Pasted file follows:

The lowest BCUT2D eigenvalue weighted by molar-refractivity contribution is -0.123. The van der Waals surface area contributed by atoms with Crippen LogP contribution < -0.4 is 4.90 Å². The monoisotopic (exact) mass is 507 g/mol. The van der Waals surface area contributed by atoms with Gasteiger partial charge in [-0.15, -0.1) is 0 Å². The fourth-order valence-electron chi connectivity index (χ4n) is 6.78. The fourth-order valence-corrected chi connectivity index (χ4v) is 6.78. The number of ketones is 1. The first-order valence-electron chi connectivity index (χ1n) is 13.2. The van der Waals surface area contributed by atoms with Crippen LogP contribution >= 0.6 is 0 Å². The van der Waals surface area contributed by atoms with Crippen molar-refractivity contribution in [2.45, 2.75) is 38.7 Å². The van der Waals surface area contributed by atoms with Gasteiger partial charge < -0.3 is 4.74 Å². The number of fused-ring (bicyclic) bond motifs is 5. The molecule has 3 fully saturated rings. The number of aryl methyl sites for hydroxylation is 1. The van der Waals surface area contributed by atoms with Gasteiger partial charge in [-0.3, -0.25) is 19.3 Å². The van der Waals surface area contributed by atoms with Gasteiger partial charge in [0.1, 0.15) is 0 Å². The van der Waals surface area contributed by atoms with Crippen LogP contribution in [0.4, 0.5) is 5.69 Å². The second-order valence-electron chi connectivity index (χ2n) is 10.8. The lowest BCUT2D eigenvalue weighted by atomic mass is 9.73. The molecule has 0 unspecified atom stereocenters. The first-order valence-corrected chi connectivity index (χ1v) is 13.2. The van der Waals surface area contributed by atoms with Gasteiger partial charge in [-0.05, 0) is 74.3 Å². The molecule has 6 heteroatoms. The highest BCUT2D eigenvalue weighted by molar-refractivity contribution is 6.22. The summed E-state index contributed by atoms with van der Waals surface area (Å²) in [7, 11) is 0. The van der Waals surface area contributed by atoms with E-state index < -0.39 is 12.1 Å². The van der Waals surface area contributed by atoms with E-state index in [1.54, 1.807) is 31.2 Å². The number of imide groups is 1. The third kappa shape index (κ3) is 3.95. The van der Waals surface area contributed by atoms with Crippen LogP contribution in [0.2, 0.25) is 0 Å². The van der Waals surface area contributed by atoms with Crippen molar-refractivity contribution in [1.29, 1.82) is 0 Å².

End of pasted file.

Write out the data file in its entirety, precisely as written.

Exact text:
The lowest BCUT2D eigenvalue weighted by molar-refractivity contribution is -0.123. The van der Waals surface area contributed by atoms with Crippen LogP contribution < -0.4 is 4.90 Å². The monoisotopic (exact) mass is 507 g/mol. The van der Waals surface area contributed by atoms with Gasteiger partial charge in [-0.15, -0.1) is 0 Å². The fourth-order valence-electron chi connectivity index (χ4n) is 6.78. The fourth-order valence-corrected chi connectivity index (χ4v) is 6.78. The number of ketones is 1. The first-order valence-electron chi connectivity index (χ1n) is 13.2. The van der Waals surface area contributed by atoms with Crippen LogP contribution >= 0.6 is 0 Å². The van der Waals surface area contributed by atoms with Crippen molar-refractivity contribution in [2.45, 2.75) is 38.7 Å². The van der Waals surface area contributed by atoms with Gasteiger partial charge < -0.3 is 4.74 Å². The number of fused-ring (bicyclic) bond motifs is 5. The molecule has 3 fully saturated rings. The number of aryl methyl sites for hydroxylation is 1. The van der Waals surface area contributed by atoms with Gasteiger partial charge in [-0.3, -0.25) is 19.3 Å². The van der Waals surface area contributed by atoms with Gasteiger partial charge in [0.1, 0.15) is 0 Å². The van der Waals surface area contributed by atoms with Crippen LogP contribution in [0.4, 0.5) is 5.69 Å². The second-order valence-electron chi connectivity index (χ2n) is 10.8. The lowest BCUT2D eigenvalue weighted by atomic mass is 9.73. The molecule has 0 unspecified atom stereocenters. The first-order valence-corrected chi connectivity index (χ1v) is 13.2. The van der Waals surface area contributed by atoms with Gasteiger partial charge in [-0.05, 0) is 74.3 Å². The molecule has 6 heteroatoms. The highest BCUT2D eigenvalue weighted by molar-refractivity contribution is 6.22. The summed E-state index contributed by atoms with van der Waals surface area (Å²) in [7, 11) is 0. The van der Waals surface area contributed by atoms with E-state index < -0.39 is 12.1 Å². The van der Waals surface area contributed by atoms with E-state index in [1.54, 1.807) is 31.2 Å². The number of imide groups is 1. The third kappa shape index (κ3) is 3.95. The van der Waals surface area contributed by atoms with Crippen LogP contribution in [0.2, 0.25) is 0 Å². The van der Waals surface area contributed by atoms with Crippen molar-refractivity contribution in [1.29, 1.82) is 0 Å².